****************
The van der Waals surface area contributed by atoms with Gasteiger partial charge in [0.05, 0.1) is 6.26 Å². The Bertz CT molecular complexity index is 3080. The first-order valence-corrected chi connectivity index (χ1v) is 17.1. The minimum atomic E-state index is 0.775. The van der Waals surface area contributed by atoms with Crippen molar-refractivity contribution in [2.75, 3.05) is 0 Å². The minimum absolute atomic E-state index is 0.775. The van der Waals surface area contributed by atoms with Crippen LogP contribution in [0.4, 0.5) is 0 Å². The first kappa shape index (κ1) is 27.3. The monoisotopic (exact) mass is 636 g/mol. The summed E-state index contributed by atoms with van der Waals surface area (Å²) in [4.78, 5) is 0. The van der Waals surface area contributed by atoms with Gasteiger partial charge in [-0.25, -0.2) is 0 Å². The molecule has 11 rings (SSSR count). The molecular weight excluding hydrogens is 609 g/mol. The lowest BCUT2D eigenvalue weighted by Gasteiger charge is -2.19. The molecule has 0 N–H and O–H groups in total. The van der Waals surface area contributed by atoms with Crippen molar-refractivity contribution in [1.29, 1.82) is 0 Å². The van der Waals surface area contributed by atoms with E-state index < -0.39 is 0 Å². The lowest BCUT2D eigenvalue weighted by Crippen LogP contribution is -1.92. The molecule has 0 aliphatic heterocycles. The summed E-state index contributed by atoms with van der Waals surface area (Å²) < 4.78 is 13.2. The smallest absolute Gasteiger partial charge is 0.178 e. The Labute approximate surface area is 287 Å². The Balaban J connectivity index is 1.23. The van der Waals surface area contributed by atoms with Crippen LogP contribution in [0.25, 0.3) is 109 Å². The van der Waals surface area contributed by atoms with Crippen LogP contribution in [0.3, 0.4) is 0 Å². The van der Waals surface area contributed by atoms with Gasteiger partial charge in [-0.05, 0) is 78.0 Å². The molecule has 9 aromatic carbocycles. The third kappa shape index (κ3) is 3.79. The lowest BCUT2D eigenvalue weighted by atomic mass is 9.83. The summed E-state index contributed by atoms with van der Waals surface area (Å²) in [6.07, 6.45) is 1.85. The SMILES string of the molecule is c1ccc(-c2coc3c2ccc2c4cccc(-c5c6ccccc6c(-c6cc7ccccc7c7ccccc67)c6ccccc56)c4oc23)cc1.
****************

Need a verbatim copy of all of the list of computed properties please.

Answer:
The van der Waals surface area contributed by atoms with Gasteiger partial charge in [0.05, 0.1) is 6.26 Å². The Bertz CT molecular complexity index is 3080. The first-order valence-corrected chi connectivity index (χ1v) is 17.1. The minimum atomic E-state index is 0.775. The van der Waals surface area contributed by atoms with Crippen molar-refractivity contribution in [2.75, 3.05) is 0 Å². The minimum absolute atomic E-state index is 0.775. The van der Waals surface area contributed by atoms with Crippen LogP contribution in [0.4, 0.5) is 0 Å². The first kappa shape index (κ1) is 27.3. The monoisotopic (exact) mass is 636 g/mol. The summed E-state index contributed by atoms with van der Waals surface area (Å²) in [4.78, 5) is 0. The van der Waals surface area contributed by atoms with Gasteiger partial charge in [-0.25, -0.2) is 0 Å². The molecule has 11 rings (SSSR count). The molecular weight excluding hydrogens is 609 g/mol. The lowest BCUT2D eigenvalue weighted by Gasteiger charge is -2.19. The molecule has 0 N–H and O–H groups in total. The van der Waals surface area contributed by atoms with Crippen molar-refractivity contribution in [1.29, 1.82) is 0 Å². The van der Waals surface area contributed by atoms with E-state index < -0.39 is 0 Å². The lowest BCUT2D eigenvalue weighted by Crippen LogP contribution is -1.92. The molecule has 0 aliphatic heterocycles. The summed E-state index contributed by atoms with van der Waals surface area (Å²) < 4.78 is 13.2. The smallest absolute Gasteiger partial charge is 0.178 e. The Labute approximate surface area is 287 Å². The Balaban J connectivity index is 1.23. The van der Waals surface area contributed by atoms with Crippen LogP contribution in [0.25, 0.3) is 109 Å². The van der Waals surface area contributed by atoms with Crippen LogP contribution in [0.3, 0.4) is 0 Å². The van der Waals surface area contributed by atoms with Gasteiger partial charge in [-0.05, 0) is 78.0 Å². The molecule has 9 aromatic carbocycles. The third kappa shape index (κ3) is 3.79. The lowest BCUT2D eigenvalue weighted by atomic mass is 9.83. The summed E-state index contributed by atoms with van der Waals surface area (Å²) in [6.07, 6.45) is 1.85. The SMILES string of the molecule is c1ccc(-c2coc3c2ccc2c4cccc(-c5c6ccccc6c(-c6cc7ccccc7c7ccccc67)c6ccccc56)c4oc23)cc1.